The end of a very challenging gardening year
By Sarah Wilson
A sure sign that Autumn is here is the ever-increasing sound of the leaf blowers around Kingswood! It has been a strange gardening year – a long, cold and wet winter, a warm spell followed by the “Beast from the East” and then months of really hot and dry weather with record high temperatures.
By now the lawns are green again and the leaves are turning red and yellow and trees and shrubs heavy with berries. In my garden the cheerful orange and yellow trailing Nasturtium were in flower in May and then produced seeds, which have now germinated, and I have a second show of them at this late stage of the year
Similarly the self sown Cosmos have grown up to a metre tall this year – covered with purple and white flowers, loved by the bees and still flowering!
This year trees and shrubs have a very heavy load of berries and already there are too many for the birds to eat yet – look out for the fleshy red berries of the yew, red and yellow holly berries, clusters of red and orange berries on the Cotoneaster and Rowan trees and masses of orange and red berries on the Pyracantha. All these berries are favourites of the birds and they disperse the seeds all over your garden where you may find small seedlings.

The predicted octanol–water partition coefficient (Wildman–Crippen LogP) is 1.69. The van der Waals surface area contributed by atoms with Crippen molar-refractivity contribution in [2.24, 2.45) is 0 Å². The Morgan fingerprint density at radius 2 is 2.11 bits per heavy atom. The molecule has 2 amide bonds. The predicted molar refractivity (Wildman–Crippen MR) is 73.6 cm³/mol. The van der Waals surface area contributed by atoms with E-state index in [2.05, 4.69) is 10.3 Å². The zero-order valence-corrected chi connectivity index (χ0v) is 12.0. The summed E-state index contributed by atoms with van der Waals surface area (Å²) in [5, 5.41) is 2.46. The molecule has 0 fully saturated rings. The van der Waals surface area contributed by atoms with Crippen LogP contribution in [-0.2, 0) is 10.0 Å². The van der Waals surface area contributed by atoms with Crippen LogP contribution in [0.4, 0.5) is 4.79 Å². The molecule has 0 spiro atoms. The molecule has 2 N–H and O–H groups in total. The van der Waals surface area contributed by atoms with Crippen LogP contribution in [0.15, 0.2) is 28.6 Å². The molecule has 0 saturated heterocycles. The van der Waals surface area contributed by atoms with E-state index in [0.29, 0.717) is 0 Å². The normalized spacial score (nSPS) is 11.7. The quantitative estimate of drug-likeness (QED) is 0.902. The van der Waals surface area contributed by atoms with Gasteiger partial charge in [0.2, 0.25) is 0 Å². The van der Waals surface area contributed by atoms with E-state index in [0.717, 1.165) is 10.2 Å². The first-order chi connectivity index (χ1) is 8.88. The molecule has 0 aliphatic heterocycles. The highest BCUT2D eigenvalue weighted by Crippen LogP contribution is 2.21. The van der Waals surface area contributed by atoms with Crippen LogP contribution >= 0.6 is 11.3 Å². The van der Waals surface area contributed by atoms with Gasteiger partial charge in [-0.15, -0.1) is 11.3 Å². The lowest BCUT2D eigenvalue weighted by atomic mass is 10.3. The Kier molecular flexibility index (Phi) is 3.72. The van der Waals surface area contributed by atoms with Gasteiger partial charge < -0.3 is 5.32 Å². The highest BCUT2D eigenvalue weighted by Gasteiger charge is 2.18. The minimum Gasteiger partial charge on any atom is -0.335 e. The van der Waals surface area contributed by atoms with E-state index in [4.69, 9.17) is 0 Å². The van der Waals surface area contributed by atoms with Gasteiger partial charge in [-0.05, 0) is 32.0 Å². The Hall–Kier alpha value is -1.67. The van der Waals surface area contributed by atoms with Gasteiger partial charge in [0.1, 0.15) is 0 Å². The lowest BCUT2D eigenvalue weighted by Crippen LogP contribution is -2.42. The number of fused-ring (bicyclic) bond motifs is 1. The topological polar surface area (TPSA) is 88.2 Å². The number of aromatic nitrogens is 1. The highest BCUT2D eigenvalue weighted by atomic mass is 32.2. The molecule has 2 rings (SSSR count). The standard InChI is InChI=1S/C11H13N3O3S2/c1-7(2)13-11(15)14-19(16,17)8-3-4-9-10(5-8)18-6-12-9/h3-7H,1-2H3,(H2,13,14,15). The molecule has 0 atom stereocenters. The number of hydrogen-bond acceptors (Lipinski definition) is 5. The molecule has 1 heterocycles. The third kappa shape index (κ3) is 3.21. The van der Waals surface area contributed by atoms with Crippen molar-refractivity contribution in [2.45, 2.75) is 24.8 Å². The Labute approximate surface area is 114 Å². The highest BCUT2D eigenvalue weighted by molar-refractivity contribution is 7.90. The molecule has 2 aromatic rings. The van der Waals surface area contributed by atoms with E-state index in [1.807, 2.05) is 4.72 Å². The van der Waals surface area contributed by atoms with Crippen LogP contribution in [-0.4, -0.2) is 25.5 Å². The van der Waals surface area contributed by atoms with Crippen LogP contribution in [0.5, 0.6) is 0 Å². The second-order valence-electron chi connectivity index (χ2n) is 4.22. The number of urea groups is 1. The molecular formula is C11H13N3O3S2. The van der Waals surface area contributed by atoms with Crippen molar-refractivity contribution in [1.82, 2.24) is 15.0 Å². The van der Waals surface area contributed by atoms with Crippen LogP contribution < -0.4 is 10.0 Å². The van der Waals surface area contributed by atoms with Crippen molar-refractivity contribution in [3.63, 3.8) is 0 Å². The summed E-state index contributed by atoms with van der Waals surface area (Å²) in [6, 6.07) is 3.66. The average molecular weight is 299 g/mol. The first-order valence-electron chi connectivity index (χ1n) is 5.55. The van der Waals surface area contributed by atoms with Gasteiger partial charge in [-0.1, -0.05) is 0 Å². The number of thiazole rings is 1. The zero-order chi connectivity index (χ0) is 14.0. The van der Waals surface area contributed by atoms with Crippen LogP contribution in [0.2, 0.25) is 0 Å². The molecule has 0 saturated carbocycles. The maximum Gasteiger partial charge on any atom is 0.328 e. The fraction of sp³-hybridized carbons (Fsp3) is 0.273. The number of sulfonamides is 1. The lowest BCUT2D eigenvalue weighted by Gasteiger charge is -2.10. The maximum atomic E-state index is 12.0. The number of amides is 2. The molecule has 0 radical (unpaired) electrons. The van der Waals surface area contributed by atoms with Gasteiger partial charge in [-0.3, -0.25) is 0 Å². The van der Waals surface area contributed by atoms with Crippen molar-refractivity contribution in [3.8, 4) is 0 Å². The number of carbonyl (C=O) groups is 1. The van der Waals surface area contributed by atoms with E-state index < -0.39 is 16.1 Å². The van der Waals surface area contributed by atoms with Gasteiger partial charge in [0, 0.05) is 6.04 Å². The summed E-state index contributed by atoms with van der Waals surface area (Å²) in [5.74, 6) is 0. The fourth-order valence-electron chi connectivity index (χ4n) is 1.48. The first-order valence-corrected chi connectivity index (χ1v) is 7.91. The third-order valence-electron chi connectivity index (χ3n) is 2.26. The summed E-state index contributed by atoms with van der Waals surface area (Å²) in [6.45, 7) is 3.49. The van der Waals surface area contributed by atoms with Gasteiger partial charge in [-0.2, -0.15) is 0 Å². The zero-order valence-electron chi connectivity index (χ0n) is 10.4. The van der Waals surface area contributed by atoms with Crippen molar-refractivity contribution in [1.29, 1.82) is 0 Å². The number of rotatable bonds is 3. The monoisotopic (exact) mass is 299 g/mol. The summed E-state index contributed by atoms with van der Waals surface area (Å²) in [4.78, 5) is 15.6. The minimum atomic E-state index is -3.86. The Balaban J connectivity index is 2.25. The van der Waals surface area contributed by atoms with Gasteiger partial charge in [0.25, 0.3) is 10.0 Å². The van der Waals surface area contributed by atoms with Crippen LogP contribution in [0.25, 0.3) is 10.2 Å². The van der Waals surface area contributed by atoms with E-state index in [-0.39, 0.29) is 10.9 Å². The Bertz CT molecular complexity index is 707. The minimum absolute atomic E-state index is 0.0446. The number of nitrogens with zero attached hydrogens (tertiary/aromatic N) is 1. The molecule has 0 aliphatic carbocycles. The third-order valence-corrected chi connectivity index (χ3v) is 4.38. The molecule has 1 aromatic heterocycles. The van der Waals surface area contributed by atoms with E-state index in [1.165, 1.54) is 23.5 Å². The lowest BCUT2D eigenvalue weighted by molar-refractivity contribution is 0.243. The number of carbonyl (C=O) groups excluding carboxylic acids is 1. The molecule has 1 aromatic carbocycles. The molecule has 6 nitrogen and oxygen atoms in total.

As the weather gets colder make sure your tender plants such as succulents and Pelargonium are brought inside the greenhouse or conservatory.
Its not too late to plant bulbs of tulips or Crocus – try a mixture of tulips in a large terracotta pot or a swathe of purple Crocus in your lawn.
Finally you should try and keep the fallen leaves off your lawn and paths – a leaf blower is perfect for this job but if you fancy a good workout try using a leaf rake!! Don’t make the garden too tidy as a few corners with some old logs and leaves will provide a hideout for small animals and insects.
Dr Sarah Wilson, a long time resident in The Warren, regularly opens her garden in the summer months with the National Garden Scheme.
To contact Sarah please click here